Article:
Everything you need to know about the bailouts

Originally posted 2009-03-22 20:41:56 -0500. Bumped by carol.

in 2 short paragraphs. A relatively long post for Atrios. Wheeeeeeeeeeeeee!

What's The Goal?

Others have made this point in various ways, but if the goal is to bail out the banksters and keep the existing too big to fail financial order in place with the same cast of characters in charge, then all of this sounds like a cunning plan.

If the goal was really to get banks lending again they'd be funneling large sums of money to healthy (mostly smaller) financial institutions who actually made sensible choices over the last few years.

Meanwhile a fire sale is going on:

Lenders have become so overwhelmed by the foreclosure crisis that they are starting to unload properties in bulk to investor groups at steep discounts.

Investors then flip the properties for a profit without necessarily improving the home.

For example, a unit of Citigroup, the troubled financial giant, sold a foreclosure in Temecula to an Arizona investment firm for $139,000 when comparable homes in the area were selling for $240,000 to $260,000.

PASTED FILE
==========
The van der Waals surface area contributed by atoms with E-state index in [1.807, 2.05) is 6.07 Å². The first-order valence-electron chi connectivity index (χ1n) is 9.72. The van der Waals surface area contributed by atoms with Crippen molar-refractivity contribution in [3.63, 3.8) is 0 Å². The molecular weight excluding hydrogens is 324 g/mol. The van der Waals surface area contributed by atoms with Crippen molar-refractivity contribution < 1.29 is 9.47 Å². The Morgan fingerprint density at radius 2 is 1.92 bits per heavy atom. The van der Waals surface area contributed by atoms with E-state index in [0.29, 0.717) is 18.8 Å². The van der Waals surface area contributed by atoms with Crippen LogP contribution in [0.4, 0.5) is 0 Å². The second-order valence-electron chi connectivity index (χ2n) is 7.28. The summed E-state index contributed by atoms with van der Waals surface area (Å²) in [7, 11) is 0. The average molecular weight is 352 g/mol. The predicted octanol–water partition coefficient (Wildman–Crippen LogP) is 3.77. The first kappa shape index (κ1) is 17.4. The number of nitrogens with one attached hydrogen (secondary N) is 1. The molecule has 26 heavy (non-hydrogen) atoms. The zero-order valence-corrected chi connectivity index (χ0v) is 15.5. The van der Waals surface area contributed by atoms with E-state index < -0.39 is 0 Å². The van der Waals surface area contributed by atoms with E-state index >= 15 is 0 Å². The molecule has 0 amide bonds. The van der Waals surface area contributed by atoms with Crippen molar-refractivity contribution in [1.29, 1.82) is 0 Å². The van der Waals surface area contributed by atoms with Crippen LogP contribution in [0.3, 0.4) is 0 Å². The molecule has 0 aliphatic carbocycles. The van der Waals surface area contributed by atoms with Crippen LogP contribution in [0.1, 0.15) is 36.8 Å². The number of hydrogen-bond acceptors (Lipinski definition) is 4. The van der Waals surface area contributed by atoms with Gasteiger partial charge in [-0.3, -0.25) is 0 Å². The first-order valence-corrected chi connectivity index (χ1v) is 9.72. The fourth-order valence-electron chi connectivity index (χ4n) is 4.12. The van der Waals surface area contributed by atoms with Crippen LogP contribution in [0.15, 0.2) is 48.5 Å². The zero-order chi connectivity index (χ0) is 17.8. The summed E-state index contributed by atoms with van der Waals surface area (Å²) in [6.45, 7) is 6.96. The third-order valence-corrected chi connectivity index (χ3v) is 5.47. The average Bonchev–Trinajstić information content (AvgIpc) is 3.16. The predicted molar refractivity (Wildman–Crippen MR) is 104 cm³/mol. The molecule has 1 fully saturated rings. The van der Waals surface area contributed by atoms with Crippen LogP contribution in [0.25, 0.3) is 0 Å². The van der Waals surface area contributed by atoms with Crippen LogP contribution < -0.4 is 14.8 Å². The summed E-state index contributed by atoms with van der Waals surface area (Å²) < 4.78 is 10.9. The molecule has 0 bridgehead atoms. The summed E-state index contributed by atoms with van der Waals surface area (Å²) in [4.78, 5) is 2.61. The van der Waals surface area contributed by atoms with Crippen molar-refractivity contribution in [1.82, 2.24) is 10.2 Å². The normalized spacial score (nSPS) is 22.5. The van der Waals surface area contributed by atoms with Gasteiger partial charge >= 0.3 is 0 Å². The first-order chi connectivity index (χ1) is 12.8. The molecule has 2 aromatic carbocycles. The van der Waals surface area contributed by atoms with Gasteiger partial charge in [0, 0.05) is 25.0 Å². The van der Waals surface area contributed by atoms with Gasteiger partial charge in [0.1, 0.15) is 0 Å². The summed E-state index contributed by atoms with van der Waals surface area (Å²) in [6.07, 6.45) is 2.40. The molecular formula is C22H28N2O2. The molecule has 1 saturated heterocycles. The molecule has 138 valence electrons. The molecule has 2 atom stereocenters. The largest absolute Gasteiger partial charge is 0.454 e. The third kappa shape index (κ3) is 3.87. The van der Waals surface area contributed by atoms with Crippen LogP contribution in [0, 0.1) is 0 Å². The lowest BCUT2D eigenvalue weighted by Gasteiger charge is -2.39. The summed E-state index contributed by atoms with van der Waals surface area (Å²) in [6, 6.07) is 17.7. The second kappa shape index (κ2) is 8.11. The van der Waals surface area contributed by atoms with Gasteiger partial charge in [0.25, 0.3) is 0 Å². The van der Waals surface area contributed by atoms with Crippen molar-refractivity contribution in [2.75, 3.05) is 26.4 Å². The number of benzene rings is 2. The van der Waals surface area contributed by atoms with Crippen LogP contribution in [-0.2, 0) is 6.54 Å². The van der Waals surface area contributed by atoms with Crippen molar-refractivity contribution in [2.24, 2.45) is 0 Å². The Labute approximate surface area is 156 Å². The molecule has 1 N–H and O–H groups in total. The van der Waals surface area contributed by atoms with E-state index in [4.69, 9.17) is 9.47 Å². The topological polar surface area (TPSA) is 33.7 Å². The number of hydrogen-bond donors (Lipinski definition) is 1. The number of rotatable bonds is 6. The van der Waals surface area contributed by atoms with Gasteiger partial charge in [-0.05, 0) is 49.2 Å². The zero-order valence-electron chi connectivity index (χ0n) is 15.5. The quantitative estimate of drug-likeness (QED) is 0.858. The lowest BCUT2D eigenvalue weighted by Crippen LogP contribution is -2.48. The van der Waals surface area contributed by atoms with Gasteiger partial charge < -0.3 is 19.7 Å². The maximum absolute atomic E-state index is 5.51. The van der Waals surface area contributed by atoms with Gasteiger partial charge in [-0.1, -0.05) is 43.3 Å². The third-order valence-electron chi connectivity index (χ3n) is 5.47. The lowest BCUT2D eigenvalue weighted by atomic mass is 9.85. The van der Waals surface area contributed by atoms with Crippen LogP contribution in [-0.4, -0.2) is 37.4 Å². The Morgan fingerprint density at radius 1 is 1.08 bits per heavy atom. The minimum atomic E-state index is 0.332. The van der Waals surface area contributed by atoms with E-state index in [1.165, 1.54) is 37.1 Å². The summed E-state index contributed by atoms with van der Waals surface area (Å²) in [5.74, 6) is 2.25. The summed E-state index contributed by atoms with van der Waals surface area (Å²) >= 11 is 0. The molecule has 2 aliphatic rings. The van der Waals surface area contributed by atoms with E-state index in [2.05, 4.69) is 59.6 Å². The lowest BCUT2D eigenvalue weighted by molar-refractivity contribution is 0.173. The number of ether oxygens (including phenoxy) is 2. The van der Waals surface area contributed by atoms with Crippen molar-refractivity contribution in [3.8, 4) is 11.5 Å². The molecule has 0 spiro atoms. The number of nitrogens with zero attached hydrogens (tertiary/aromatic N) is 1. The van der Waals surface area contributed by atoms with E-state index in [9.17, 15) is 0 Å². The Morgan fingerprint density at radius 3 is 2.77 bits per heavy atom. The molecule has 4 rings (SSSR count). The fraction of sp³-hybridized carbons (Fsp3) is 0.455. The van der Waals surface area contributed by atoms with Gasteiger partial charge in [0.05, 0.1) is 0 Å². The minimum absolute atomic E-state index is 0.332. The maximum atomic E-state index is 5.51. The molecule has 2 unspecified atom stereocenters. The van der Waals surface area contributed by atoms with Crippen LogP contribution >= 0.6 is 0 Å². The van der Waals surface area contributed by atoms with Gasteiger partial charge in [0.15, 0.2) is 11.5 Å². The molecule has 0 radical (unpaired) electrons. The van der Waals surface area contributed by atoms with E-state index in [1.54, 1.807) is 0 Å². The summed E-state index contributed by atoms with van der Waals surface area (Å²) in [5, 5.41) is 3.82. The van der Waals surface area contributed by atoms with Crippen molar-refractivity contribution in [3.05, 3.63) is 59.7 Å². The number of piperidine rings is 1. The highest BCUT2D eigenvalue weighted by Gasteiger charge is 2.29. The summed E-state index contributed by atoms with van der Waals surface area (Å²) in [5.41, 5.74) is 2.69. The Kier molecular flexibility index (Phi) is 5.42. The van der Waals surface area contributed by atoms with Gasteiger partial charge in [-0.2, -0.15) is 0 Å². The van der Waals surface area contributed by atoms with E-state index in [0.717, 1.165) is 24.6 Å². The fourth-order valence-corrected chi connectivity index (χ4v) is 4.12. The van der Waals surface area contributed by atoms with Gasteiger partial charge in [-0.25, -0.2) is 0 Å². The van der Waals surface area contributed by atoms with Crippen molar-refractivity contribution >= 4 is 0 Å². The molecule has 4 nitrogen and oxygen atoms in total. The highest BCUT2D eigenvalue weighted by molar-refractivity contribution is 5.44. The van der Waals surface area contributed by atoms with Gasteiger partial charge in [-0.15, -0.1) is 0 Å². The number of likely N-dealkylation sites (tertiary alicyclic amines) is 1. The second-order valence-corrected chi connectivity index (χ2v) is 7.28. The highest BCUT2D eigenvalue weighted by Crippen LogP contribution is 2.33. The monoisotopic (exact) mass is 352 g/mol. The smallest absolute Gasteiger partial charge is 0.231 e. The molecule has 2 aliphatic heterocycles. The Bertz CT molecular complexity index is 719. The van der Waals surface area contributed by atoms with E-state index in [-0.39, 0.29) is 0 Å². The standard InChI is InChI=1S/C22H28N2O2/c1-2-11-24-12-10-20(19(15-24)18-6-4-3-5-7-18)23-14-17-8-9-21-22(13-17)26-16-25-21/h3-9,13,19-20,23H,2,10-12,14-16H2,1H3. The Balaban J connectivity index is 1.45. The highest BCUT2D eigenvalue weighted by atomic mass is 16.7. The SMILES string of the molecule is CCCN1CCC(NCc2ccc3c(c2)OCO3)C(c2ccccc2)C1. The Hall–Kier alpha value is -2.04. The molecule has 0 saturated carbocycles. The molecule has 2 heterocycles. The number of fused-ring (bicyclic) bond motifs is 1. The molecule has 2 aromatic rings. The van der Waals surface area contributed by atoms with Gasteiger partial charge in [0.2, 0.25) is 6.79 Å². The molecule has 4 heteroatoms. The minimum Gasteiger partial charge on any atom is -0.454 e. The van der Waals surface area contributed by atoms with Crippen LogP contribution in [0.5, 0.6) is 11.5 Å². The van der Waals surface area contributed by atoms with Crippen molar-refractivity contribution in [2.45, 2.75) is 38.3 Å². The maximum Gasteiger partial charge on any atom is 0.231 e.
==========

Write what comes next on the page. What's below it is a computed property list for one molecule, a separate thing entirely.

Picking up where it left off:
The firm listed the home for $249,000, received multiple offers and the property has entered escrow, said Amber Schlieder, the real estate agent who handled the listing.

Citi left a 100 grand on the table. This looks like a great way to abuse the taxpayer even more.

I want to know who they are all selling in bulk to.

Remember who else was buying up the mortgages in bulk?

So it may come as a surprise that a dozen former top Countrywide executives now stand to make millions from the home mortgage mess.

Stanford L. Kurland, Countrywide's former president, and his team have been buying up delinquent home mortgages that the government took over from other failed banks, sometimes for pennies on the dollar. They get a piece of what they can collect.

"It has been very successful - very strong," John Lawrence, the company's head of loan servicing, told Mr. Kurland one recent morning in a glass-walled boardroom here at PennyMac's spacious headquarters, opened last year in the same Los Angeles suburb where Countrywide once flourished.

The Treasury has shown a willingness to recklessly toss all of our futures away to keep these "Too Big Failures" operating in their self-entitled comfort zone.